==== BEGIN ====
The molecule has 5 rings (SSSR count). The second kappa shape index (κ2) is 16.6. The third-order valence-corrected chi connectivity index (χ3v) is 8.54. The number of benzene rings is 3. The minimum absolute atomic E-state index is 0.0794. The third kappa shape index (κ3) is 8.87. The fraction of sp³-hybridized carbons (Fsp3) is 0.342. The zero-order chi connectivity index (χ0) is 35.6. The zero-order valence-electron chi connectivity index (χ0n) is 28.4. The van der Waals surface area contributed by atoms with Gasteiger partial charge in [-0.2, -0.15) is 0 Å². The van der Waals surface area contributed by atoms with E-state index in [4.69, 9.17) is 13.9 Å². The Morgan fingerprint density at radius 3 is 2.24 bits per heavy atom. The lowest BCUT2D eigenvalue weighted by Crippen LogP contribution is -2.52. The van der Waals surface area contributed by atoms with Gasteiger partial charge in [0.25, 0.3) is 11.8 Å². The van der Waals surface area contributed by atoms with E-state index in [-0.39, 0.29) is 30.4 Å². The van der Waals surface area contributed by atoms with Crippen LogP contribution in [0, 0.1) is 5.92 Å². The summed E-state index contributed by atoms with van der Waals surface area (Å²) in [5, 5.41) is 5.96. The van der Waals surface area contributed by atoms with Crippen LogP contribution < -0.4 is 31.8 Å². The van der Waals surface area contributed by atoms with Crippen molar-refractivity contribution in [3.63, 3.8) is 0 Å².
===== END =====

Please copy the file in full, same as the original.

The molecule has 5 rings (SSSR count). The second kappa shape index (κ2) is 16.6. The third-order valence-corrected chi connectivity index (χ3v) is 8.54. The number of benzene rings is 3. The minimum absolute atomic E-state index is 0.0794. The third kappa shape index (κ3) is 8.87. The fraction of sp³-hybridized carbons (Fsp3) is 0.342. The zero-order chi connectivity index (χ0) is 35.6. The zero-order valence-electron chi connectivity index (χ0n) is 28.4. The van der Waals surface area contributed by atoms with Gasteiger partial charge in [-0.2, -0.15) is 0 Å². The van der Waals surface area contributed by atoms with E-state index in [4.69, 9.17) is 13.9 Å². The Morgan fingerprint density at radius 3 is 2.24 bits per heavy atom. The lowest BCUT2D eigenvalue weighted by Crippen LogP contribution is -2.52. The van der Waals surface area contributed by atoms with Gasteiger partial charge in [0.25, 0.3) is 11.8 Å². The van der Waals surface area contributed by atoms with E-state index in [-0.39, 0.29) is 30.4 Å². The van der Waals surface area contributed by atoms with Crippen LogP contribution in [0, 0.1) is 5.92 Å². The summed E-state index contributed by atoms with van der Waals surface area (Å²) in [5, 5.41) is 5.96. The van der Waals surface area contributed by atoms with Crippen LogP contribution < -0.4 is 31.8 Å². The van der Waals surface area contributed by atoms with Crippen molar-refractivity contribution in [3.63, 3.8) is 0 Å².